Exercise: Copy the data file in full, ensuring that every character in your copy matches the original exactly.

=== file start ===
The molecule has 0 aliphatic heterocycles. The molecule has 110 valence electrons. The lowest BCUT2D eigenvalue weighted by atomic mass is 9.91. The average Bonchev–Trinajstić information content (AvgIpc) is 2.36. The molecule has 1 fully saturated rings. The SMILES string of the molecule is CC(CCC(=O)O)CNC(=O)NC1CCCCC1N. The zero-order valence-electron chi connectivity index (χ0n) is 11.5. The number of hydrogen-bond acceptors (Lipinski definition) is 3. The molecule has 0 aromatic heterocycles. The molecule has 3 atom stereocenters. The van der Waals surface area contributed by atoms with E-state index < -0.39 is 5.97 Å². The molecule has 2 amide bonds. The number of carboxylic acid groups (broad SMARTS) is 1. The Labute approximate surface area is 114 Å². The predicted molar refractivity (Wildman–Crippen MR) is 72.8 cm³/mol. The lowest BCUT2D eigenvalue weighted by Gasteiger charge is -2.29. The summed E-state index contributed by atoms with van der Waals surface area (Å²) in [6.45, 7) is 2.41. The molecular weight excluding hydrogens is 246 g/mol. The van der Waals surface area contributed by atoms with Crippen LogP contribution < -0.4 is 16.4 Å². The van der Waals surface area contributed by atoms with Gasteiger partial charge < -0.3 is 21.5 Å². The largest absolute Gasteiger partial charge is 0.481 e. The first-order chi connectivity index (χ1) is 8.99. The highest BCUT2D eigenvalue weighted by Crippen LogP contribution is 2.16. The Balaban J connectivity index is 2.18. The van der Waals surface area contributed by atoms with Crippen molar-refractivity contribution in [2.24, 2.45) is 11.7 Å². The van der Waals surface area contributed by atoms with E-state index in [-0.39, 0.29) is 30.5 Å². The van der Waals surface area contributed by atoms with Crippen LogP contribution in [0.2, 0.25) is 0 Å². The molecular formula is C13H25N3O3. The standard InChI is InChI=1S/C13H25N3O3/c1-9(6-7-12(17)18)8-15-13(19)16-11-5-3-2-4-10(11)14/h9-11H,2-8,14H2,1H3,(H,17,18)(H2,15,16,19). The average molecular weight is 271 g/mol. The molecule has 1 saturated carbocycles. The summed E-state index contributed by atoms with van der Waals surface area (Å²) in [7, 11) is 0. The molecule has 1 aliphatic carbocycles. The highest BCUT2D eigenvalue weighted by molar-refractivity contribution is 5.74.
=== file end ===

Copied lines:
The molecule has 0 aliphatic heterocycles. The molecule has 110 valence electrons. The lowest BCUT2D eigenvalue weighted by atomic mass is 9.91. The average Bonchev–Trinajstić information content (AvgIpc) is 2.36. The molecule has 1 fully saturated rings. The SMILES string of the molecule is CC(CCC(=O)O)CNC(=O)NC1CCCCC1N. The zero-order valence-electron chi connectivity index (χ0n) is 11.5. The number of hydrogen-bond acceptors (Lipinski definition) is 3. The molecule has 0 aromatic heterocycles. The molecule has 3 atom stereocenters. The van der Waals surface area contributed by atoms with E-state index < -0.39 is 5.97 Å². The molecule has 2 amide bonds. The number of carboxylic acid groups (broad SMARTS) is 1. The Labute approximate surface area is 114 Å². The predicted molar refractivity (Wildman–Crippen MR) is 72.8 cm³/mol. The lowest BCUT2D eigenvalue weighted by Gasteiger charge is -2.29. The summed E-state index contributed by atoms with van der Waals surface area (Å²) in [6.45, 7) is 2.41. The molecular weight excluding hydrogens is 246 g/mol. The van der Waals surface area contributed by atoms with Crippen LogP contribution < -0.4 is 16.4 Å². The van der Waals surface area contributed by atoms with Gasteiger partial charge < -0.3 is 21.5 Å². The largest absolute Gasteiger partial charge is 0.481 e. The first-order chi connectivity index (χ1) is 8.99. The highest BCUT2D eigenvalue weighted by Crippen LogP contribution is 2.16. The Balaban J connectivity index is 2.18. The van der Waals surface area contributed by atoms with Crippen molar-refractivity contribution in [2.24, 2.45) is 11.7 Å². The van der Waals surface area contributed by atoms with E-state index in [-0.39, 0.29) is 30.5 Å². The van der Waals surface area contributed by atoms with Crippen LogP contribution in [0.2, 0.25) is 0 Å². The molecular formula is C13H25N3O3. The standard InChI is InChI=1S/C13H25N3O3/c1-9(6-7-12(17)18)8-15-13(19)16-11-5-3-2-4-10(11)14/h9-11H,2-8,14H2,1H3,(H,17,18)(H2,15,16,19). The average molecular weight is 271 g/mol. The molecule has 1 saturated carbocycles. The summed E-state index contributed by atoms with van der Waals surface area (Å²) in [7, 11) is 0. The molecule has 1 aliphatic carbocycles. The highest BCUT2D eigenvalue weighted by molar-refractivity contribution is 5.74.